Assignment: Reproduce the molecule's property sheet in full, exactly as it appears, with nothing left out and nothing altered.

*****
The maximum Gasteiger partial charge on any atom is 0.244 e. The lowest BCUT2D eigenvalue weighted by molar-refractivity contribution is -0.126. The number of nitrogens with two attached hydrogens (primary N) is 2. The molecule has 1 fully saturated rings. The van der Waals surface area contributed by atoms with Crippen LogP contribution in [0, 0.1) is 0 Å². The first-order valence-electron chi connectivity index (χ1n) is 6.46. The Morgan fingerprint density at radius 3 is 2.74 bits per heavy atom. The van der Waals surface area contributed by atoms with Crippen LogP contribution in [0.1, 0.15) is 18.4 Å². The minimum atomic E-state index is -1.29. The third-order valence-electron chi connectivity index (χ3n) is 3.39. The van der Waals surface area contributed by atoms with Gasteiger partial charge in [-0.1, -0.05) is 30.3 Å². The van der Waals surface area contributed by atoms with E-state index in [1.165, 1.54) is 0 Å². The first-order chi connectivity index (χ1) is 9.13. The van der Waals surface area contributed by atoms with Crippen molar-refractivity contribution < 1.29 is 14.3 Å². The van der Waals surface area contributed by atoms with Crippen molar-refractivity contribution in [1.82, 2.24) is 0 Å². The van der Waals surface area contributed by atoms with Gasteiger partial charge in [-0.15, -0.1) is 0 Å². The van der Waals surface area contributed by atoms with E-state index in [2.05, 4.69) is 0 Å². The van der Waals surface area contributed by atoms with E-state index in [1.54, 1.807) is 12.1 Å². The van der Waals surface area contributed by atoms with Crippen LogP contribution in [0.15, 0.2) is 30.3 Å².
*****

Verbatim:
The maximum Gasteiger partial charge on any atom is 0.244 e. The lowest BCUT2D eigenvalue weighted by molar-refractivity contribution is -0.126. The number of nitrogens with two attached hydrogens (primary N) is 2. The molecule has 1 fully saturated rings. The van der Waals surface area contributed by atoms with Crippen LogP contribution in [0, 0.1) is 0 Å². The first-order valence-electron chi connectivity index (χ1n) is 6.46. The Morgan fingerprint density at radius 3 is 2.74 bits per heavy atom. The van der Waals surface area contributed by atoms with Crippen LogP contribution in [0.1, 0.15) is 18.4 Å². The minimum atomic E-state index is -1.29. The third-order valence-electron chi connectivity index (χ3n) is 3.39. The van der Waals surface area contributed by atoms with Gasteiger partial charge in [-0.1, -0.05) is 30.3 Å². The van der Waals surface area contributed by atoms with E-state index in [1.165, 1.54) is 0 Å². The first-order chi connectivity index (χ1) is 9.13. The van der Waals surface area contributed by atoms with Crippen molar-refractivity contribution < 1.29 is 14.3 Å². The van der Waals surface area contributed by atoms with Crippen molar-refractivity contribution in [1.82, 2.24) is 0 Å². The van der Waals surface area contributed by atoms with Gasteiger partial charge in [-0.15, -0.1) is 0 Å². The van der Waals surface area contributed by atoms with E-state index in [2.05, 4.69) is 0 Å². The van der Waals surface area contributed by atoms with E-state index in [1.54, 1.807) is 12.1 Å². The van der Waals surface area contributed by atoms with Crippen LogP contribution in [0.15, 0.2) is 30.3 Å².